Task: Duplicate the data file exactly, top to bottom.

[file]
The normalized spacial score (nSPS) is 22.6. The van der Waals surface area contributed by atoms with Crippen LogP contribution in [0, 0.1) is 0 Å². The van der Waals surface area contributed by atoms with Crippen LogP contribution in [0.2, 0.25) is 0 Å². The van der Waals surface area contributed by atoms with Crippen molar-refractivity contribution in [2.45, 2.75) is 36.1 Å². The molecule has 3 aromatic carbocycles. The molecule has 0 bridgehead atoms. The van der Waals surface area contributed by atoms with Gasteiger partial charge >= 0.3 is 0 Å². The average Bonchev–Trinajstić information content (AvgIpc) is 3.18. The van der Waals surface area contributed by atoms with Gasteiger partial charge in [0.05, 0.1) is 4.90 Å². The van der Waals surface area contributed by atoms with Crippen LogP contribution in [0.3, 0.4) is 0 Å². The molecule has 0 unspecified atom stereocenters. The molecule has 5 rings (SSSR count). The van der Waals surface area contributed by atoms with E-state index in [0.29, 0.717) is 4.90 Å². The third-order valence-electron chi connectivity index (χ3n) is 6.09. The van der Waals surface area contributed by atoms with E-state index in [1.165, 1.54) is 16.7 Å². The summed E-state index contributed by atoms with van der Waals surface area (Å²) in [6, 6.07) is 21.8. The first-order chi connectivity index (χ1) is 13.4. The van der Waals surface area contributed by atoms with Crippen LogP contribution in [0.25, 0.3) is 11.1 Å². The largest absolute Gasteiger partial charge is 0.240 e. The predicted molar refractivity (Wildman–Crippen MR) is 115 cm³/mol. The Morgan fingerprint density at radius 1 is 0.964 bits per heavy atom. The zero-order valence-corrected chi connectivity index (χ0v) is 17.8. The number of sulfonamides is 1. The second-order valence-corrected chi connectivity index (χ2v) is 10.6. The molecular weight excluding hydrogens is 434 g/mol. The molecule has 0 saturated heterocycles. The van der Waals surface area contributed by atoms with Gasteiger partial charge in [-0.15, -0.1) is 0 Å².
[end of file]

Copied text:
The normalized spacial score (nSPS) is 22.6. The van der Waals surface area contributed by atoms with Crippen LogP contribution in [0, 0.1) is 0 Å². The van der Waals surface area contributed by atoms with Crippen LogP contribution in [0.2, 0.25) is 0 Å². The van der Waals surface area contributed by atoms with Crippen molar-refractivity contribution in [2.45, 2.75) is 36.1 Å². The molecule has 3 aromatic carbocycles. The molecule has 0 bridgehead atoms. The van der Waals surface area contributed by atoms with Gasteiger partial charge >= 0.3 is 0 Å². The average Bonchev–Trinajstić information content (AvgIpc) is 3.18. The van der Waals surface area contributed by atoms with Gasteiger partial charge in [0.05, 0.1) is 4.90 Å². The van der Waals surface area contributed by atoms with Crippen LogP contribution in [0.3, 0.4) is 0 Å². The molecule has 0 unspecified atom stereocenters. The molecule has 5 rings (SSSR count). The van der Waals surface area contributed by atoms with E-state index in [0.29, 0.717) is 4.90 Å². The third-order valence-electron chi connectivity index (χ3n) is 6.09. The van der Waals surface area contributed by atoms with E-state index in [1.165, 1.54) is 16.7 Å². The summed E-state index contributed by atoms with van der Waals surface area (Å²) in [6, 6.07) is 21.8. The first-order chi connectivity index (χ1) is 13.4. The van der Waals surface area contributed by atoms with Crippen LogP contribution in [0.25, 0.3) is 11.1 Å². The largest absolute Gasteiger partial charge is 0.240 e. The predicted molar refractivity (Wildman–Crippen MR) is 115 cm³/mol. The Morgan fingerprint density at radius 1 is 0.964 bits per heavy atom. The zero-order valence-corrected chi connectivity index (χ0v) is 17.8. The number of sulfonamides is 1. The second-order valence-corrected chi connectivity index (χ2v) is 10.6. The molecular weight excluding hydrogens is 434 g/mol. The molecule has 0 saturated heterocycles. The van der Waals surface area contributed by atoms with Gasteiger partial charge in [-0.15, -0.1) is 0 Å².